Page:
The pandemic and the rapid economic recovery anticipated by most economists have put WeWork in an even better position than in 2019, when it was one of the most talked-about companies on Wall Street, according to commercial property experts.

To begin, there’s the typical post-recession surge in new businesses set up by people who lost their jobs, and “the obvious place to start your business nowadays is in a serviced office,” said Mat Oakley, head of the U.K. and European commercial research at Savills. There’s also the considerable uncertainty around how existing businesses are going to return to the office, combined with employers who find they now need to satisfy their staff’s desire to “work in a more agile fashion,” he said.

Oakley said that while leasing volumes are still low, inquiries for serviced office space have been rising since the start of the year.

“There could be a reasonably optimistic story for serviced office providers going forward,” Oakley said.

And the collapse of WeWork’s IPO right before the pandemic hit the U.S., shuttering millions of square feet of office space, may have been serendipitous.

The company was able to get its expenses under control and fly under the radar, out of the public eye, as it made huge adjustments in the wake of Neumann’s departure, said Alex Snyder, assistant portfolio manager for real estate securities at CenterSquare Investment Management.

“They’re in a great position to really succeed from here,” Snyder said.

The company’s history with attempting to go public may give some investors pause, but Snyder believes there’s a lot going for WeWork this time around, including a heavier focus on its enterprise business and the leadership of Mathrani, who Snyder says instills a high level of trust.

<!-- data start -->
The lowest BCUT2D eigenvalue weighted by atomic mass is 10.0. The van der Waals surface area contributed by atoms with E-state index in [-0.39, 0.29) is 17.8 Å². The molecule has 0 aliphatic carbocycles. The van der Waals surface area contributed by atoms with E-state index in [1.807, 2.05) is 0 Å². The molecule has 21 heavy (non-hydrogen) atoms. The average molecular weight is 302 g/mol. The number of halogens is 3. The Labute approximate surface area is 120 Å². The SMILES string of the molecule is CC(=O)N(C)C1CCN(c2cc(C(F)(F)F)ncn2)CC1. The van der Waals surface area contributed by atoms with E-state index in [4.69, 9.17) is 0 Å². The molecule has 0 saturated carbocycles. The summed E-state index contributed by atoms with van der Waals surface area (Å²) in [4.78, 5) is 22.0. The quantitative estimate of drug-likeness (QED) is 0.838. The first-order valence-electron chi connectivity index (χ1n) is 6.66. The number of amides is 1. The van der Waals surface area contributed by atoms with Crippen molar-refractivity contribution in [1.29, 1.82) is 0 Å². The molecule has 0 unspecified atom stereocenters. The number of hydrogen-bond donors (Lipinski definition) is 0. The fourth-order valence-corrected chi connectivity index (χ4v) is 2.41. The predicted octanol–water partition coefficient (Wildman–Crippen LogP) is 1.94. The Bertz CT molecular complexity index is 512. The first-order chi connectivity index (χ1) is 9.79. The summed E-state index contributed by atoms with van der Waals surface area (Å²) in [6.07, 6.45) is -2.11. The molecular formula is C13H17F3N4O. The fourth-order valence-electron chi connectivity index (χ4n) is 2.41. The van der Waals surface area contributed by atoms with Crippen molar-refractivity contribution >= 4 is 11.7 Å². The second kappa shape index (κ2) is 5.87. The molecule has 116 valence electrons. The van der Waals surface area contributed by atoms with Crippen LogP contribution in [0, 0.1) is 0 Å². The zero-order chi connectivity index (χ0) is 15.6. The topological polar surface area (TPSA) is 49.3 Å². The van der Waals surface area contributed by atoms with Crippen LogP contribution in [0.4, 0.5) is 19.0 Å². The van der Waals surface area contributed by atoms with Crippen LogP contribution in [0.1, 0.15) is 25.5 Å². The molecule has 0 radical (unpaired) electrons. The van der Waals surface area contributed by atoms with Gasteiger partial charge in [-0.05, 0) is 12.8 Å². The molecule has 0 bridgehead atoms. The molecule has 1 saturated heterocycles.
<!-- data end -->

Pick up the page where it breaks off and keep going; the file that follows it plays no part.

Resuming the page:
“This is a different company,” Snyder said.

Facebook Inc. will start to reopen its Silicon Valley offices beginning in May, a signal the technology industry may return -- at least in part -- to the office after more than a year of working from home during the global pandemic.

Facebook will begin by opening Bay Area offices at just 10% capacity and expects that its largest offices, including its headquarters in Menlo Park, California, won’t reach 50% capacity until early September. Employees have been able to work remotely since offices were closed last spring, and will be allowed to continue doing so until a month after their office returns to 50% capacity, a spokesperson said.

The offices will require safety protocols, such as masks, social distancing, and weekly Covid-19 testing in some instances. “We will continue to work with experts to ensure our return-to-office-plans prioritize everyone’s health and safety,” a spokeswoman said.

Chief Executive Officer Mark Zuckerberg said last year that he expects as many as 50% of Facebook’s employees will work remotely over the next decade. The company has allowed some staffers to apply for permanent relocation, but Zuckerberg said those leaving expensive regions like Silicon Valley would also have to take a pay cut.

Twitter Inc. and Microsoft Corp. are among the technology companies that have said some employees can continue to work from remote locations permanently even after the pandemic is controlled.